We Need to Talk About Kevin is one of my favourite books I've read in last few years, and won author Lionel Shriver the 2005 Orange Prize for fiction. The novel follows Eva, a mother coming to terms with the actions of her son after he murders several classmates. It's an interesting take on the nature-versus-nurture argument, providing readers with multiple ways to interpret the cause of Kevin's 'killer nature'. Eva wonders how much of Kevin's brutality might have been pre-programmed by his DNA, or whether her reluctant approach to motherhood played a part. The novel is littered with examples of Kevin's cold and cruel behaviour, but there are moments showing a different side to him: are those moments real, or are they further manipulation? Shriver turned down a consultative role on the film, but these elements were the ones she remained concerned with portraying: the 'unreliable narrator' of Eva, the 'ambiguity over who is to blame'.
The 2011 film adaptation was directed by Lynne Ramsay, and was only her third feature film. The ever-wonderful Tilda Swinton took up the lead role of Eva, with John C Reilly taking a more serious role than his usual as Eva's desperately optimistic husband Franklin, and Ezra Miller playing the disturbed Kevin. The talent of the actors alone could have made this film great, but the visual elements of the film (topped off with a score by Johnny Greenwood of Radiohead) made it fantastic. It's beautiful, touching, frightening. The most common word I see used to describe it is 'masterful', and it is.
There's an infinite amount to say about the themes of We Need to Talk About Kevin, but the film's visuality is one of the aspects most important to me personally, and one which was much commented on by critics. The Telegraph's Robbie Collin got it right when he wrote that 'sometimes a film's best moments come not in any particular shot, but in the moments between them', noting the 'visual rhymes' that are scattered through the entire film (I've compiled several examples of what I described as 'mirror' scenes). The Independent's Jonathan Romney wrote that with this film, Ramsay thinks 'not in concepts, but in images'. This is a film which is 'close to music', pushing the everyday into dream like imagery. One of the most stand-out elements of the film is its use of colour, something I became acutely aware of whilst organising my favourite shots after rewatching the film to take screencaps - suddenly, shots began to group themselves fairly neatly by colour:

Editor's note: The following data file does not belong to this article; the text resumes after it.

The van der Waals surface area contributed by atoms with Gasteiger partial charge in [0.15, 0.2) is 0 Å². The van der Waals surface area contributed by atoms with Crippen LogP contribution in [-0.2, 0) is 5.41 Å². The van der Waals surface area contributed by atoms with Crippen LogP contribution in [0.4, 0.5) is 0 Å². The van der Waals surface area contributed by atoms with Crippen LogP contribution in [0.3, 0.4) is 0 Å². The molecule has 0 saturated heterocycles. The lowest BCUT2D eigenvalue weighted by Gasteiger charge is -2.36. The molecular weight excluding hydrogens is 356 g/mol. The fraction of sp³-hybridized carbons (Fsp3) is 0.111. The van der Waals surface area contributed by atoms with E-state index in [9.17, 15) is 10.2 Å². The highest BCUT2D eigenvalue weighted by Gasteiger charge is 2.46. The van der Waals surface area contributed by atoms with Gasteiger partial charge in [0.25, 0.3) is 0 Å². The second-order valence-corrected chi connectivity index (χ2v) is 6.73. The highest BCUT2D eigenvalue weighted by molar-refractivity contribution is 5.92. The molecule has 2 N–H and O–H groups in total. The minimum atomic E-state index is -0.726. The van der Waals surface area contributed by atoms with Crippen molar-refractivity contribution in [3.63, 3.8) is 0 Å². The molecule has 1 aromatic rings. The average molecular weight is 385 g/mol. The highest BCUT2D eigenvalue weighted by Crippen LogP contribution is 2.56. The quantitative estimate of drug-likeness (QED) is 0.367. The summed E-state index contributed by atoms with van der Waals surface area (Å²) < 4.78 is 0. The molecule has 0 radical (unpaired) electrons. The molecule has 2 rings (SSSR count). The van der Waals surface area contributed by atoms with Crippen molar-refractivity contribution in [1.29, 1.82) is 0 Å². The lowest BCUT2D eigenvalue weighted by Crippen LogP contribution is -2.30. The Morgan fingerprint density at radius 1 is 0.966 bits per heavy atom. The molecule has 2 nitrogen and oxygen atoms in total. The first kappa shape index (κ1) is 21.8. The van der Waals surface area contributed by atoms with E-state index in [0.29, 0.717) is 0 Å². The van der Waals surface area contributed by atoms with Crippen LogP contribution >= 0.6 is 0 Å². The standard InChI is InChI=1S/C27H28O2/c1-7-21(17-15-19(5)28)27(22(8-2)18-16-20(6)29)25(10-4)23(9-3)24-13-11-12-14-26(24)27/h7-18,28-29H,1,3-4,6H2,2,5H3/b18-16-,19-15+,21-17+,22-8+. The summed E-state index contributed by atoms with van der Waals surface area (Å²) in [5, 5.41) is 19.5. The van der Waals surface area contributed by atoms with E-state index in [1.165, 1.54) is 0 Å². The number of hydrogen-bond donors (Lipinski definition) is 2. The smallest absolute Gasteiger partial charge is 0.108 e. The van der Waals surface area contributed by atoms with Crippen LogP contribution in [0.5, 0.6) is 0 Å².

It's obvious from the beginning that there's an affiliation with red. In the scenes of the tomato festival, in the flashing alarm clock on the side of the bed, in police lights shone onto Kevin's face, in the school doors which trap his victims - it's inescapable. The connotations are clear to anyone who's had to do basic colour symbolism at school: red is for anger, for danger, for blood, the future of Eva's story. It's admittedly unsubtle at times, but for the majority of the film it's something a little more nuanced. Red rarely leaves a frame of the film, remaining an indelible ink staining all areas of the story with little reminders of chaos, as impossible to remove as the paint thrown on Eva's house.
But as you can see from the images above, there's also other colours that permeate the film - as well as red, it's full of scenes saturated with yellow and blue, with dark and pale grey. When I looked at them all together, it dawned on me that the colours lingered upon in the film are also the main colours of the targets Kevin practices his archery on - something I don't think can be entirely accidental. There's also several scenes where all three colours noticeably appear alongside each other (below), particularly revolving around direct reference to both Kevin and Eva. It was absolutely fascinating to work through the film and document these visual metaphors - Ramsay's attention to detail in linking every scene to another is certainly masterful.